It’s time now for a couple of shorter categories, I’m just going to list a category and then the book without ranting like I did for the first three categories.  This is also going to be the reader participation section.  If you think of any other ways to classify the books that I read this year leave a comment and I’ll either edit the post to include your topic or just answer it with a reply to your comment.  (Please note, I will not answer negative questions, so do not ask for my least favorite book, least favorite author, etc.  Although I have no problem with giving poor scores if that’s what I believe the book warrants, I would like to keep this post upbeat in its tone.)

  • Longest Book – The Wise Man’s Fear by Patrick Rothfuss – 994 pages
  • Shortest Book – Daphnis & Chloe by Longus – 121 pages
  • Funniest Book – Monster Hunter Vendetta by Larry Correia
  • Best Non-Fiction Book – Outliers by Malcolm Gladwell

So there we are.  The end of the year awards.  I’ll probably finish 2 or 3 more books before the year technically ends, but we’ll throw those into the discussion for next year.

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7 Comments

  1. hannahrose42

     /  December 23, 2011

    I’m always afraid that the more books I read, the less I will be affected by them. With that in mind, were there any that challenged or changed something about you (your views… or anything of that nature)?

    Reply
    • There were a couple of books like that actually. I Am The Messenger was a brilliant book that really had an impact on me when I read it. The book really showed how easy it is to make someone’s day (if not change their life). It’s a wonderful book everyone should read.

      The other book that I would put into this category is one of the non-fiction books I read; Outliers by Malcolm Gladwell. Whenever someone is successful at something, people generally attribute it to the nebulous idea of ‘talent.’ This book shows that talent doesn’t exist. For every person who is successful, there is a very good reason for their success, usually in the form of lots and lots of practice. This is where the idea of the 10 year overnight success comes from. If you’re willing to bust your ass for 10 years to practice and work on something, then when your opportunity arises, you’re able to jump on it. To anyone who hasn’t been with you the whole time it seems like you’re an instant success, but it never happens that way.

      Also simply when it comes to books, the novel Daphnis & Chloe really stood out. It’s a Greek novel that’s a couple thousand years old at this point. Especially after growing up reading and watching movies and TV, there is absolutely nothing in that novel that is surprising, but it’s well written (and well translated, at least in my edition) and it just works.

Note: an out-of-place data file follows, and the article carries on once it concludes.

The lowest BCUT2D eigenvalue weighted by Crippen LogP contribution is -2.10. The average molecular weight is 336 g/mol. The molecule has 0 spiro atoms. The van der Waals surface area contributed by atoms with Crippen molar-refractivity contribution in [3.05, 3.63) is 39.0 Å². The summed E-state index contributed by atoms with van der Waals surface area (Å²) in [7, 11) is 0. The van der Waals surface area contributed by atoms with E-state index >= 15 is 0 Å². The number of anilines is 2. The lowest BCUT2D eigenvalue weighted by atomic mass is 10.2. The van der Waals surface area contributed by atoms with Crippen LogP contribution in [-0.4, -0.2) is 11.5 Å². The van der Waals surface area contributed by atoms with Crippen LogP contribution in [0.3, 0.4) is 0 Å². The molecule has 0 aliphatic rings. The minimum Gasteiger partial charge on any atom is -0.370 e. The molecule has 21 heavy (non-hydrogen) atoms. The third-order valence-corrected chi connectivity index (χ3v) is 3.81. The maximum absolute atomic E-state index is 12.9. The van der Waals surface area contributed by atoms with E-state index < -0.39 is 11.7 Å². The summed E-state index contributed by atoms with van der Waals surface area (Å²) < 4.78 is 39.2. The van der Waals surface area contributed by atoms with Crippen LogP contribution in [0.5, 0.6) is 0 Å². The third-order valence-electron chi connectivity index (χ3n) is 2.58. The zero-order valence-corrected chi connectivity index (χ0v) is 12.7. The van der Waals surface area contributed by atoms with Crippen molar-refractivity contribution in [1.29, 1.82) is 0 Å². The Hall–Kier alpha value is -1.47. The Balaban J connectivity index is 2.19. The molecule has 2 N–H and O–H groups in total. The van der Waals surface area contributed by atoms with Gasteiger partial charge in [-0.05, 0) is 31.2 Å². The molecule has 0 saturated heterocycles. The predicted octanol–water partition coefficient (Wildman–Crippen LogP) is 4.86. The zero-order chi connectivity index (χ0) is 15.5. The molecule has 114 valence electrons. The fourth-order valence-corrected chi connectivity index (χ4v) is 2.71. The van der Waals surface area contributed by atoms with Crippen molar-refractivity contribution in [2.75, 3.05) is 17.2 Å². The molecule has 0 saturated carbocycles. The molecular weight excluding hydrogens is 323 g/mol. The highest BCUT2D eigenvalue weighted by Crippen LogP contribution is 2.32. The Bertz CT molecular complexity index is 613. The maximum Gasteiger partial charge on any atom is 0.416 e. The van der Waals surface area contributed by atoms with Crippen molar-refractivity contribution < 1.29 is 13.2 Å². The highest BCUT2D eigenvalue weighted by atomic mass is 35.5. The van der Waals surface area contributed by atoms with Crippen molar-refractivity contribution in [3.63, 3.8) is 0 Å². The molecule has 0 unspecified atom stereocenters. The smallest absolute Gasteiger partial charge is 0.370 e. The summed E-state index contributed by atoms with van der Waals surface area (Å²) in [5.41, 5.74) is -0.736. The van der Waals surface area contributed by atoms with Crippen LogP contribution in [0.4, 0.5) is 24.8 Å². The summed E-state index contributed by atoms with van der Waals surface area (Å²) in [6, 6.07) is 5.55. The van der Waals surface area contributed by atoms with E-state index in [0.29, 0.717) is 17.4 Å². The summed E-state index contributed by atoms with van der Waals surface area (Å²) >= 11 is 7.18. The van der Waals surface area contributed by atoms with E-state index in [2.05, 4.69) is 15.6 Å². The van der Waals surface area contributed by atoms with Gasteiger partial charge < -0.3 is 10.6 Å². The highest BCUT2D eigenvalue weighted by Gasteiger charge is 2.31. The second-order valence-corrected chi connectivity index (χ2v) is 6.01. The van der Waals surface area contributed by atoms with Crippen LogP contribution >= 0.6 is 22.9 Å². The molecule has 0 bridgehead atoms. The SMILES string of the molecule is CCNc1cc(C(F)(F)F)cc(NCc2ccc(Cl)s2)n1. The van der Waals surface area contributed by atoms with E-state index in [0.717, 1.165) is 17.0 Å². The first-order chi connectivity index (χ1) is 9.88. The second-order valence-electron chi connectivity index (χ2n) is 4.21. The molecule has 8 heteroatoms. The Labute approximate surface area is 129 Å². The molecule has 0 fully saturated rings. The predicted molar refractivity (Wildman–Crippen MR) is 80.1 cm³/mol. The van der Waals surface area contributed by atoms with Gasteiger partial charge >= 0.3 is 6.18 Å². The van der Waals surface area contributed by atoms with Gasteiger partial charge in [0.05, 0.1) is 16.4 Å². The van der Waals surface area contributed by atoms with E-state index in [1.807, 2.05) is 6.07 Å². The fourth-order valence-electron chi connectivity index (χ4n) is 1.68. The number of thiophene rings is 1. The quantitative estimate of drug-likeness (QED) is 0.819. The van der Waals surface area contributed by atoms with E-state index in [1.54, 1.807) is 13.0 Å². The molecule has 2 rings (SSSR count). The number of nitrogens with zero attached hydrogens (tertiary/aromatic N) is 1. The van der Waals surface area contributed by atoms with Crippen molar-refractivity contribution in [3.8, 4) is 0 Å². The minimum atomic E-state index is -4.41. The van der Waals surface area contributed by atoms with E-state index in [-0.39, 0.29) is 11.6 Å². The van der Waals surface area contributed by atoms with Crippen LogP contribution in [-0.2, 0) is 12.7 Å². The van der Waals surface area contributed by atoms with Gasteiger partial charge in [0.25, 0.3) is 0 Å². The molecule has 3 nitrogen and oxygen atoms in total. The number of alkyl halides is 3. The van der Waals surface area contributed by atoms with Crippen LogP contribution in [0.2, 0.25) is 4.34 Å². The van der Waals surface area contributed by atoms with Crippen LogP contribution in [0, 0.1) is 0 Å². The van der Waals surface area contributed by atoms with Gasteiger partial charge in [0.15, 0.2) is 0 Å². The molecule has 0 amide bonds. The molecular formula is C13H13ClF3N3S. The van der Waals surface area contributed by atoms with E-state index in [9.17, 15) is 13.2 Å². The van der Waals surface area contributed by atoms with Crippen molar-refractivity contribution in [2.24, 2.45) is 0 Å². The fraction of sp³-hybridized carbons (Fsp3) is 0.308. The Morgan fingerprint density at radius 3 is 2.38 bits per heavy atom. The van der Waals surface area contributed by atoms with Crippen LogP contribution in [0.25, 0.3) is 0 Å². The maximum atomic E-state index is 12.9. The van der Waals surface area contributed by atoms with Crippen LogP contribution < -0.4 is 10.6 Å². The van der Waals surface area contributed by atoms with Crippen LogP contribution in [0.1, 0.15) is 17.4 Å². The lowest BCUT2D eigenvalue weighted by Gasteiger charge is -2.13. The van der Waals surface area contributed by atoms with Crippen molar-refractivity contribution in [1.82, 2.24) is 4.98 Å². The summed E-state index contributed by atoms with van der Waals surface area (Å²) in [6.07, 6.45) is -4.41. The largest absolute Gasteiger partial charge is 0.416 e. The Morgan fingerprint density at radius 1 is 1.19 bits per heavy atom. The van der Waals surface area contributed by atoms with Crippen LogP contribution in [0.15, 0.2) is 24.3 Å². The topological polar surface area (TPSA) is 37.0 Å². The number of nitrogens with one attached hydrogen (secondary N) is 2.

That’s a really long and rambling answer to a really good question. And now for something completely different. I assume that you had a book in mind when you asked that question, so I’m going to ask you what book that you read recently that changed your thinking in some way?

      Otherwise, thanks for reading and thanks for commenting.

      Reply
      • hannahrose42

         /  December 25, 2011

        It’s actually been a while… I remember reading The Fountainhead really affected me, though. It took a long time to read, but it was just brilliant.

        The last really good books that I felt affected me were The Hunger Games trilogy, but it didn’t really change anything, I just loved reading them.

  2. Thanks for the summary, Adam. I’m kind of combing memory as well, recalling favorite books, movies, and music of the year, and I’m having trouble remembering them. I can’t think of any book that would make it into my lifetime top 10, so I made a note of, “I am the Messenger,” which I plan to get as soon as I finish the two I’m reading in parallel (a bad habit).

    I’ve read some very good books this year, but very good does not automatically mean, lifetime favorite. “The Hunger Games,” for instance, is a “breakout novel” in every sense of the word, yet I doubt that I’ll ever read it again.

    I loved “The Odyssey” when I first read it in college, and I still dip back in to reread certain episodes. I’ll watch almost any movie version Homeric stories, just as I will Arthurian tales.

    Thanks for all the great reviews this year!

    Reply
    • The Hunger Games trilogy is short enough to where re-reading it wouldn’t take me very long, especially as fast as I went through it the first time. But I do have other series that I would re-read before that one (I know I’ll be re-reading The Wheel of Time next year in anticipation of the final book coming out, I’ll go through the Mistborn trilogy again before I would go through Hunger Games again).

      My edition of The Odyssey had a great translation, I’m going to have to get the same translators version of The Iliad in the near future.

      One of the things I really did this year more than I have at any other time in the past was really expand my reading. Even though the largest portion of my books I read this year were Fantasy novels, I read a lot of other types of books this year, many that I probably wouldn’t have even considered reading a few years ago.

      Thanks for commenting throughout the year, it’s been fun and I’ll keep up with my blogging and the (hopefully great) reviews throughout next year.

      Reply
  3. I read The Book Thief this year too and thought it was excellent. One of my students also recommended I Am The Messenger to me, so I’ll have to procure that one too.

    Reply
    • It’s a wonderful book, Zusak is a great writer and I look forward to more books from him in the future.

      Reply